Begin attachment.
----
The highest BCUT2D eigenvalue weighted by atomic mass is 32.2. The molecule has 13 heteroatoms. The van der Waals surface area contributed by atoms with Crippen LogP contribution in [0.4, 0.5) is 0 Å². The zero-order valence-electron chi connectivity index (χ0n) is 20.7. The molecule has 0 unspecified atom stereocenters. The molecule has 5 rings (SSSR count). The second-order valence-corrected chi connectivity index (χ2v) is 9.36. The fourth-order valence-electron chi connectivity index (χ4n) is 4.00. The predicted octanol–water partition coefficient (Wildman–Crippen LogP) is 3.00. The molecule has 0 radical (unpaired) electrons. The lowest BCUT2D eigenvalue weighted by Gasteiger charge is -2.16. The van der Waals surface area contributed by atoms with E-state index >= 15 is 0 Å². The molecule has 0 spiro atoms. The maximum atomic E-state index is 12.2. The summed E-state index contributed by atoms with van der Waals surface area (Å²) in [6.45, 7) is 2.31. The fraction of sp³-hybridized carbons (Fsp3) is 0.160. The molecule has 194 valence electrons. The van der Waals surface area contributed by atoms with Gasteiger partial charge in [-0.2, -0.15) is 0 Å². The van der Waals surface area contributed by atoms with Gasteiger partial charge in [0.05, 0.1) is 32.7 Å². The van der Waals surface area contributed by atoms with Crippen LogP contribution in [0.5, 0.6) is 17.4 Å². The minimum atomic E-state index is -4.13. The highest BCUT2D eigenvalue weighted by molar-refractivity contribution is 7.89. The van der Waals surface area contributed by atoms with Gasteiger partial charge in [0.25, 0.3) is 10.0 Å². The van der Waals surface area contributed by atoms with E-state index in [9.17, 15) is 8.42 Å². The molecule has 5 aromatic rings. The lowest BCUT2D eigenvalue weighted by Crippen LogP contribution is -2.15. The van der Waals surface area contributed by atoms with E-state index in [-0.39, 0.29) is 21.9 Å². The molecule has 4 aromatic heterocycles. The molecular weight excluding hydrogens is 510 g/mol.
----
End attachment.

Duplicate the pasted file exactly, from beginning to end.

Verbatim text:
The highest BCUT2D eigenvalue weighted by atomic mass is 32.2. The molecule has 13 heteroatoms. The van der Waals surface area contributed by atoms with Crippen LogP contribution in [0.4, 0.5) is 0 Å². The zero-order valence-electron chi connectivity index (χ0n) is 20.7. The molecule has 0 unspecified atom stereocenters. The molecule has 5 rings (SSSR count). The second-order valence-corrected chi connectivity index (χ2v) is 9.36. The fourth-order valence-electron chi connectivity index (χ4n) is 4.00. The predicted octanol–water partition coefficient (Wildman–Crippen LogP) is 3.00. The molecule has 0 radical (unpaired) electrons. The lowest BCUT2D eigenvalue weighted by Gasteiger charge is -2.16. The van der Waals surface area contributed by atoms with E-state index >= 15 is 0 Å². The molecule has 0 spiro atoms. The maximum atomic E-state index is 12.2. The summed E-state index contributed by atoms with van der Waals surface area (Å²) in [6.45, 7) is 2.31. The fraction of sp³-hybridized carbons (Fsp3) is 0.160. The molecule has 194 valence electrons. The van der Waals surface area contributed by atoms with Gasteiger partial charge in [-0.2, -0.15) is 0 Å². The van der Waals surface area contributed by atoms with Gasteiger partial charge in [0.05, 0.1) is 32.7 Å². The van der Waals surface area contributed by atoms with Crippen LogP contribution in [0.5, 0.6) is 17.4 Å². The minimum atomic E-state index is -4.13. The highest BCUT2D eigenvalue weighted by molar-refractivity contribution is 7.89. The van der Waals surface area contributed by atoms with Gasteiger partial charge in [0.25, 0.3) is 10.0 Å². The van der Waals surface area contributed by atoms with E-state index in [9.17, 15) is 8.42 Å². The molecule has 5 aromatic rings. The lowest BCUT2D eigenvalue weighted by Crippen LogP contribution is -2.15. The van der Waals surface area contributed by atoms with E-state index in [-0.39, 0.29) is 21.9 Å². The molecule has 4 aromatic heterocycles. The molecular weight excluding hydrogens is 510 g/mol.